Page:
One of the changes that I am making to the kit is to eliminate one of the three upstairs dividing walls. I'd also like to expand the staircase opening so that the house has a more open feel. The opening is going to be roughly 10" deep x 5-1/2 wide. I'll add railing around the opening upstairs so that it creates a balcony looking down onto the hallway and stairway.  Because I am removing some of that structural support, I decided to add in a half wall with columns. I am hoping it will not only support the ceiling, but will add visual appeal and more space for displaying decor.

Between the chimney breast and the divider/support the floor space in the living room is getting tight. I'll have about 8" x 12" left to fill. I think it will turn out fine as long as I carefully choose the furniture. I do like the look of a crowded dollhouse, though - it seems more homey and less formal. If I can achieve a nice amount of architectural detail in the background with a lot of lived in too, I'll have reached my vision!

I left the top free from the shelf thinking it would be a good idea to attach the columns to it with glue and nails. Then I'll add some trim where they meet the surface and ceiling.

Next I have a lot of filling, sanding and painting to do before I can begin the ceiling lights. It will be so nice to have consistent interior lighting to help with the touch up and trims. Prudence tells me NOT to install treads and railing to the stairs until I absolutely HAVE to. It will be so much easier  to install the remaining trim work with removable stairs.

Happy Mother's Day to all of you who are moms and caregivers! I hope you feel all that love coming back to you, and that you are as treasured as you should be!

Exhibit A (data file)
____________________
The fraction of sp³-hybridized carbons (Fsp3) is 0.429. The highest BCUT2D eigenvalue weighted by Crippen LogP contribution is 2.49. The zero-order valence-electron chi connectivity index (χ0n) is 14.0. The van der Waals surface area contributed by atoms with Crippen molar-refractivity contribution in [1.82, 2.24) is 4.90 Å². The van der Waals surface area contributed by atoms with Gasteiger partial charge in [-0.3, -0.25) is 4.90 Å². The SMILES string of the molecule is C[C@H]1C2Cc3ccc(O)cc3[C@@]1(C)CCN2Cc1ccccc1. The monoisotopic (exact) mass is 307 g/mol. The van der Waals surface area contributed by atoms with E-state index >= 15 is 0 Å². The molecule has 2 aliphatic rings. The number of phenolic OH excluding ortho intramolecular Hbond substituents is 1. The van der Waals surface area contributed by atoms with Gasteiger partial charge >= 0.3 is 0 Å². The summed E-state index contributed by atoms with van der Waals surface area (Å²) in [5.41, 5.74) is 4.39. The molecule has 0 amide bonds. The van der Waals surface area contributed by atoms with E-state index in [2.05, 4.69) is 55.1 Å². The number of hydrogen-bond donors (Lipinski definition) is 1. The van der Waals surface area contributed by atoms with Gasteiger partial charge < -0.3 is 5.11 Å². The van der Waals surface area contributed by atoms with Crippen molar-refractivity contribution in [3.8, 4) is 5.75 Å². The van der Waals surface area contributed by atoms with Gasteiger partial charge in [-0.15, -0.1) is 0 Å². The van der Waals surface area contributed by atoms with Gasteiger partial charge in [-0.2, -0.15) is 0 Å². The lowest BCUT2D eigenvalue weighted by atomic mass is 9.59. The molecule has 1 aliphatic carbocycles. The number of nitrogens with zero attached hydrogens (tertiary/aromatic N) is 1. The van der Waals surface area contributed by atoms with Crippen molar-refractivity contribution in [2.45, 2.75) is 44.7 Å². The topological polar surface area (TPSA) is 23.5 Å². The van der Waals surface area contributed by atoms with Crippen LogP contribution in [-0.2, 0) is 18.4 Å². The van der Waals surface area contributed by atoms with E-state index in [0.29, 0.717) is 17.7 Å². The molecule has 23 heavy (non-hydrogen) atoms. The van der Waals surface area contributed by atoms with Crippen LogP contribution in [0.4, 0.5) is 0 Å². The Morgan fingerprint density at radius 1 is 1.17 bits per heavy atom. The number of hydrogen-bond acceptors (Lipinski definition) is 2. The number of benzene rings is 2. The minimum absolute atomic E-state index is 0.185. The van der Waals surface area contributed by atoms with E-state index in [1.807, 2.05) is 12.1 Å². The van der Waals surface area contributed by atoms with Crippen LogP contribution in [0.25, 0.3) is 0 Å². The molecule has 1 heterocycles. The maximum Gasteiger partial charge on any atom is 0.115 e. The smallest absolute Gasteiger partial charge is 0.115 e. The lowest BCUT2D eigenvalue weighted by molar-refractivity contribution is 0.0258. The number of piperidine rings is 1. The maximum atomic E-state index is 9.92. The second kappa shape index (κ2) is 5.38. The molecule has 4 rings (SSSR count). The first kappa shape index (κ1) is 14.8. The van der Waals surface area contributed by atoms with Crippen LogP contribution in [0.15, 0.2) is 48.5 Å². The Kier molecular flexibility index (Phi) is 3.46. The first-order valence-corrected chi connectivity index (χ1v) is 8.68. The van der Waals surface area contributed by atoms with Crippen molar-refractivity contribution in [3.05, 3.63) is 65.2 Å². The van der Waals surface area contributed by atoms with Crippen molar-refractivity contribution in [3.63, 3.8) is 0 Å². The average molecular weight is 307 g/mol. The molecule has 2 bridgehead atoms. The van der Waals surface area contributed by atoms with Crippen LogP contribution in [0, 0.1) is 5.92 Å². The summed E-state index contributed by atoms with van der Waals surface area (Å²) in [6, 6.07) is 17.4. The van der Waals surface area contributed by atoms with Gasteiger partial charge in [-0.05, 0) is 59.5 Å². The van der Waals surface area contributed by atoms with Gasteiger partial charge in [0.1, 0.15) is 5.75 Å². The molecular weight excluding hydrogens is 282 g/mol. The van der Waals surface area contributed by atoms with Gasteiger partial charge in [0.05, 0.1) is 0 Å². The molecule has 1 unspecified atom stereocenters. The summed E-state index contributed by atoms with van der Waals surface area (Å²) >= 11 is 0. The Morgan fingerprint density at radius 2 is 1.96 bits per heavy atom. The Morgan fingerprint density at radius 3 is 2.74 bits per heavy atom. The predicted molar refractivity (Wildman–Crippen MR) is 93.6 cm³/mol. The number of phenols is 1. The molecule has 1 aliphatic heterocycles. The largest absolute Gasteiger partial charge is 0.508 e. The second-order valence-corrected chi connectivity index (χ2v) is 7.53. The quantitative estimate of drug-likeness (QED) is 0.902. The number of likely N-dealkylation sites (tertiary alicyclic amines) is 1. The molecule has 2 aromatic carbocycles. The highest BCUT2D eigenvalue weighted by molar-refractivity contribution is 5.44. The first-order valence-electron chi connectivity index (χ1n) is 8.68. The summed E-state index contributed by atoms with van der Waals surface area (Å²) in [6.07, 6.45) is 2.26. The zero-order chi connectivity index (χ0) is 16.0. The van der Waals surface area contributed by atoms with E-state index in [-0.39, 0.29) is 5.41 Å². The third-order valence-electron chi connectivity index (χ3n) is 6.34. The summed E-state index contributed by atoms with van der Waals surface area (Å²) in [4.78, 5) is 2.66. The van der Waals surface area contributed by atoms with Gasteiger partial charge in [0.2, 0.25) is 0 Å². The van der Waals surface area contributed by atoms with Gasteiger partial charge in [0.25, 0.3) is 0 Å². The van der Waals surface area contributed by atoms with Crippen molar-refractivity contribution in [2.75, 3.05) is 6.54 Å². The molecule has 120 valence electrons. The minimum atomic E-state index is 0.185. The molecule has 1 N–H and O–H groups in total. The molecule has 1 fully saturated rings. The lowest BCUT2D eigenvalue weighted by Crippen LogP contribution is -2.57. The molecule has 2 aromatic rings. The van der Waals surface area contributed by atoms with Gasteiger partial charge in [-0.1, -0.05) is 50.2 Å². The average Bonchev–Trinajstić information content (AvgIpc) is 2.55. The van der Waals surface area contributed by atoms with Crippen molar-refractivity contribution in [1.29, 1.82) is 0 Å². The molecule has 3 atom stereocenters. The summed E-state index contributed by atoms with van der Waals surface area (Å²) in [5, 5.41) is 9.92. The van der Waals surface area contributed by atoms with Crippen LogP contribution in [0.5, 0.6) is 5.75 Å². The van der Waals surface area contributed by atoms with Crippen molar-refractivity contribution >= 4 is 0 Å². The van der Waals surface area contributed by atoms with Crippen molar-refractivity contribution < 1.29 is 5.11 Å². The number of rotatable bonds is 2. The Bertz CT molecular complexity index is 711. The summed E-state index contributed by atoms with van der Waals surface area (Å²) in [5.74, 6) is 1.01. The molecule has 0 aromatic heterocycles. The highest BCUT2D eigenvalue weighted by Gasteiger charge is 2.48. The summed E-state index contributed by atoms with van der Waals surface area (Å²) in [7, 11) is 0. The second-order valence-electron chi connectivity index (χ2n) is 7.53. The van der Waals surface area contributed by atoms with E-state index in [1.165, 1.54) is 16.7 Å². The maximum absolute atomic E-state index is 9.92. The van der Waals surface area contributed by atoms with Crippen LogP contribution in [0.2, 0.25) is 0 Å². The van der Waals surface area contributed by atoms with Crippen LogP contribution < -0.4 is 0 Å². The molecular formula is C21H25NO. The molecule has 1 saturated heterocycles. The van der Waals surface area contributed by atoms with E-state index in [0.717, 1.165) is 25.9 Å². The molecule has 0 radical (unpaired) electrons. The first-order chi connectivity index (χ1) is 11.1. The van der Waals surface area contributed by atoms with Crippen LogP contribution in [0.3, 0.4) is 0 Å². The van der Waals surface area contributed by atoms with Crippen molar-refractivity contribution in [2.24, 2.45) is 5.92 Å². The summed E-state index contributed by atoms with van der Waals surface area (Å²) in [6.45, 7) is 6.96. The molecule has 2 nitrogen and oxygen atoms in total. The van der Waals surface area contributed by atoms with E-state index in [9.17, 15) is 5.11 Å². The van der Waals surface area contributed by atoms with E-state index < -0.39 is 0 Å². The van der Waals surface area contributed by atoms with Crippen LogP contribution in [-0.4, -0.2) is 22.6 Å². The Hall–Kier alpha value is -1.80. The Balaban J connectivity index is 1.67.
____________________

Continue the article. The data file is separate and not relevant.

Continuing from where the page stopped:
xxx ooo.

Thursday, May 4, 2017

All That Glitters...

The garage sale with the folks last weekend didn't rid my parents of all of their unwanted stuff, but they got rid of some, and in-between customers and in the evenings we had a wonderful time together. Mom took all of the unsold items to Goodwill on Tuesday, and said that they are a lot closer to getting the house listed. We are hoping that mom and I can head down to the new house in a couple weeks and start getting it set up. She loves the heat and is looking forward to 110 degree temperatures. My perfect day is sunny, 75 degrees with a light breeze. I predict that I'll be feeling grateful anyplace there is air conditioning!

Okay - on to the New Orleans kit update...

I really thought that I'd be farther along than I am by now, but I've run into a few things that were a bit challenging. One of them was my desire to have arched doorways and the resulting structural changes and additions to accommodate them. The other was having to scrap the first chimney breast wall/bookshelf/fireplace and make a whole new everything. As is usually the case, try 2.0 was a big improvement.

I started the same way as before with some foam core. The measurements I needed for the wall were 10" H x 8" W. It just so happens that I have pieces of foam core in that exact size. I love when that happens! Instead of using another of the thicker arched doorways for the outside frame of the bookshelf, I had a much less hefty door frame. All it needed was to be cut down to the right height. I cut out a section on each side then rejoined the bottom trim to make the bookshelf frame. You see in the photo that rather than try to fit the bookshelf and the fireplace side by side, this time I opted for a stacked arrangement.

I had this fireplace - it was one of those "changed my mind" leftovers from the flower shops. I also had the fru-fru wall moldings in the "maybe, someday" drawer. I figured I'd run the crown along the top of the chimney breast to make it look more permanent, and the corner moldings would tie it into the rest of the walls in the living room.